Sunday, 18 March 2018

What does your dog do? (4)

She undresses me

I remember being asked, at my Canine Partners assessment visit, whether it would be useful for a dog to help me get undressed. I dismissed it as something I could do myself and thought no more about it. Now, with the benefit of hindsight, it is one of the most useful things that Liggy does for me. Sure, I can do it myself but I hadn't realised how much energy it would save me and how much better my back would be if I stopped fighting with my clothes and let her do all the hard work for me.

My favourite thing is when she takes my pyjama jumper off. I've got one of those big fluffy over-jumper thingies that I use instead of a dressing gown but the sleeves stick to my pyjama sleeves, making it really difficult to remove. Liggy makes light work of it though. For today's video, I didn't think taking pyjamas off was a very good idea, so we went for the removal of coat and saloupettes.


She also takes off socks, shirts, hoodies, cardigans, etc. Her latest trick is to remove my socks and then run straight round to the other side of the bed and put it straight in the wash basket. I think that is just brilliant!

Saturday, 17 March 2018

What does your dog do? (3)

Sticks and crutches

I had a few people, last week, tell me they enjoyed watching Liggy retrieving small items off the floor. It is quite amazing how she can pick up even really tiny things and give them back to me, without eating them. However, I find it equally amazing, given her relatively small size (for a lab) that she can pick up big items like my walking stick and crutches. This was one of the first tasks she learned when we came home. To help her know where to pick them up, we put blue tape round. This is also helpful because metal can feel a bit strange on her teeth, so the tape feels soft, which she prefers. Anyway, this video was taken at Christmas (hence the tree). At that time, it was just a game but now, it's another of those tasks that I wonder how I ever coped without.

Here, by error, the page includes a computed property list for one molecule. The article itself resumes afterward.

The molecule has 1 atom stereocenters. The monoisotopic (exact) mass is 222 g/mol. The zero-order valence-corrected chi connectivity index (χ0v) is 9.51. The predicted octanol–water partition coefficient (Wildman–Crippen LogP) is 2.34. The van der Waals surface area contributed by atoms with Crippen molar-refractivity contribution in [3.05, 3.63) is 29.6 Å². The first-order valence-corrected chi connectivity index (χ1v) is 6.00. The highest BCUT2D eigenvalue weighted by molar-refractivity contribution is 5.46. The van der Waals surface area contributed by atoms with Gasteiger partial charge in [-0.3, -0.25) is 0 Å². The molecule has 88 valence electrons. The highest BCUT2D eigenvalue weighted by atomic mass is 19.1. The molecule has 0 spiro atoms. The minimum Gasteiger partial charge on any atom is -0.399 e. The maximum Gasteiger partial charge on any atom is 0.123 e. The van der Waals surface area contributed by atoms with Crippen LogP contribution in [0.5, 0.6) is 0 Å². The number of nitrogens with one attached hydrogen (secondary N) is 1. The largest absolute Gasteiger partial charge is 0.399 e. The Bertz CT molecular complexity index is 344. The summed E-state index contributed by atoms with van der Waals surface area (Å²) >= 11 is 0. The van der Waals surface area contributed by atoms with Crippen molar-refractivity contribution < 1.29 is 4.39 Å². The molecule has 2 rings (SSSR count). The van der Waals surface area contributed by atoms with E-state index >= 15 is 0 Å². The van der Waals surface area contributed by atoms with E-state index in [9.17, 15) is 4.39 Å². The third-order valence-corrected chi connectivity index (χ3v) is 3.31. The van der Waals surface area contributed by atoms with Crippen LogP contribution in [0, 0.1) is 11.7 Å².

Sunday, 11 March 2018

What does your dog do? (2)

Yesterday, I showed how Liggy comes downstairs on a morning and lifts the footplate on my stairlift. The next thing she usually does, is perhaps her easiest task of all but she does this a lot for me, at various points throughout the day. She does it a lot at work. She does it in church. She does it in restaurants...

Being unobtrusive


Photo of Liggy lying quietly in her bed

It would be easy to forget the value of this one because it's not a task at all really. However, can you imagine what my work life would be like if Liggy wasn't able to settle quickly and quietly, wherever I need her to? In reality, she does a fair bit of this in my office...

Liggy lying quietly in my office

In the morning, she generally lies quietly while I have my breakfast and a couple of cups of coffee. Then we change rooms and she lies quietly again while I do physio. Of course, if something were to happen... if I were to drop something, she would be up in a shot!

Retrieving dropped items

It's pretty much impossible to video this in a real situation because even though I drop things all the time, I rarely have my phone to hand and ready to video it. She is just too quick for that. Here's a quick clip of her retrieving some items. I picked a pencil, a highlighter pen and a loyalty card. A pencil is thin but otherwise, not too tricky. She does pens too. The highlighter pen is quite tricky because it's slippery and a funny shape. The loyalty card is really thin and small. If she wanted to, she could probably eat it... but she knows it's mine and it doesn't smell of food, so she hands it straight back to me.